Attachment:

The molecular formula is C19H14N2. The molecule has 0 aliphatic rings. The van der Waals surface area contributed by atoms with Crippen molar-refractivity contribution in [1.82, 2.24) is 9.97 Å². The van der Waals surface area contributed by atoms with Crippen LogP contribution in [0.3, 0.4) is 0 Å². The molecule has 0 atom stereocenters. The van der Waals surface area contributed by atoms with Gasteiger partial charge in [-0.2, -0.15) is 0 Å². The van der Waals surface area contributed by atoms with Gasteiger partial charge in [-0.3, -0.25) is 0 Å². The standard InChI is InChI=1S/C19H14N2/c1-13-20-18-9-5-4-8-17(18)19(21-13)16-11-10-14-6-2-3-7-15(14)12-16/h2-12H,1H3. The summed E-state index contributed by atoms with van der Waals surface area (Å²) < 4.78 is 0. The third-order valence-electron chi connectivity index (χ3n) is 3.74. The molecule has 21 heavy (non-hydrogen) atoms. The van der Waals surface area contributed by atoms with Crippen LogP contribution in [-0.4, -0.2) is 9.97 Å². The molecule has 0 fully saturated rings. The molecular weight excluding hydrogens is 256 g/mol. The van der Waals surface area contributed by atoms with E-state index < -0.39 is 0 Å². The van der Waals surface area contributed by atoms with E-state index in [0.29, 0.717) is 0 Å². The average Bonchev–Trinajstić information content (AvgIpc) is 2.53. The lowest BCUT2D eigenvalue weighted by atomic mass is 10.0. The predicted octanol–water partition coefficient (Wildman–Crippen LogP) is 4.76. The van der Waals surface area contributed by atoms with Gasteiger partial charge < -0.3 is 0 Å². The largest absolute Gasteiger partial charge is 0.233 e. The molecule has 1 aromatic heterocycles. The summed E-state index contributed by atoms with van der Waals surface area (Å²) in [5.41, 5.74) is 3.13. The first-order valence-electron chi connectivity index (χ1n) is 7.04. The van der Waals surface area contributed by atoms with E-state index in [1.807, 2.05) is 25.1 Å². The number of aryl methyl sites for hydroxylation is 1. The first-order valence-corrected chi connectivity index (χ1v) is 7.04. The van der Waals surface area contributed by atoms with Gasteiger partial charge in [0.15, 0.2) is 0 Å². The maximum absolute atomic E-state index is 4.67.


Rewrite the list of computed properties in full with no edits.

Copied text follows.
The molecular formula is C19H14N2. The molecule has 0 aliphatic rings. The van der Waals surface area contributed by atoms with Crippen molar-refractivity contribution in [1.82, 2.24) is 9.97 Å². The van der Waals surface area contributed by atoms with Crippen LogP contribution in [0.3, 0.4) is 0 Å². The molecule has 0 atom stereocenters. The van der Waals surface area contributed by atoms with Gasteiger partial charge in [-0.2, -0.15) is 0 Å². The van der Waals surface area contributed by atoms with Gasteiger partial charge in [-0.3, -0.25) is 0 Å². The standard InChI is InChI=1S/C19H14N2/c1-13-20-18-9-5-4-8-17(18)19(21-13)16-11-10-14-6-2-3-7-15(14)12-16/h2-12H,1H3. The summed E-state index contributed by atoms with van der Waals surface area (Å²) < 4.78 is 0. The third-order valence-electron chi connectivity index (χ3n) is 3.74. The molecule has 21 heavy (non-hydrogen) atoms. The van der Waals surface area contributed by atoms with Crippen LogP contribution in [-0.4, -0.2) is 9.97 Å². The molecule has 0 fully saturated rings. The molecular weight excluding hydrogens is 256 g/mol. The van der Waals surface area contributed by atoms with E-state index < -0.39 is 0 Å². The van der Waals surface area contributed by atoms with E-state index in [0.29, 0.717) is 0 Å². The average Bonchev–Trinajstić information content (AvgIpc) is 2.53. The lowest BCUT2D eigenvalue weighted by atomic mass is 10.0. The predicted octanol–water partition coefficient (Wildman–Crippen LogP) is 4.76. The van der Waals surface area contributed by atoms with Gasteiger partial charge < -0.3 is 0 Å². The largest absolute Gasteiger partial charge is 0.233 e. The molecule has 1 aromatic heterocycles. The summed E-state index contributed by atoms with van der Waals surface area (Å²) in [5.41, 5.74) is 3.13. The first-order valence-electron chi connectivity index (χ1n) is 7.04. The van der Waals surface area contributed by atoms with E-state index in [1.807, 2.05) is 25.1 Å². The number of aryl methyl sites for hydroxylation is 1. The first-order valence-corrected chi connectivity index (χ1v) is 7.04. The van der Waals surface area contributed by atoms with Gasteiger partial charge in [0.15, 0.2) is 0 Å². The maximum absolute atomic E-state index is 4.67.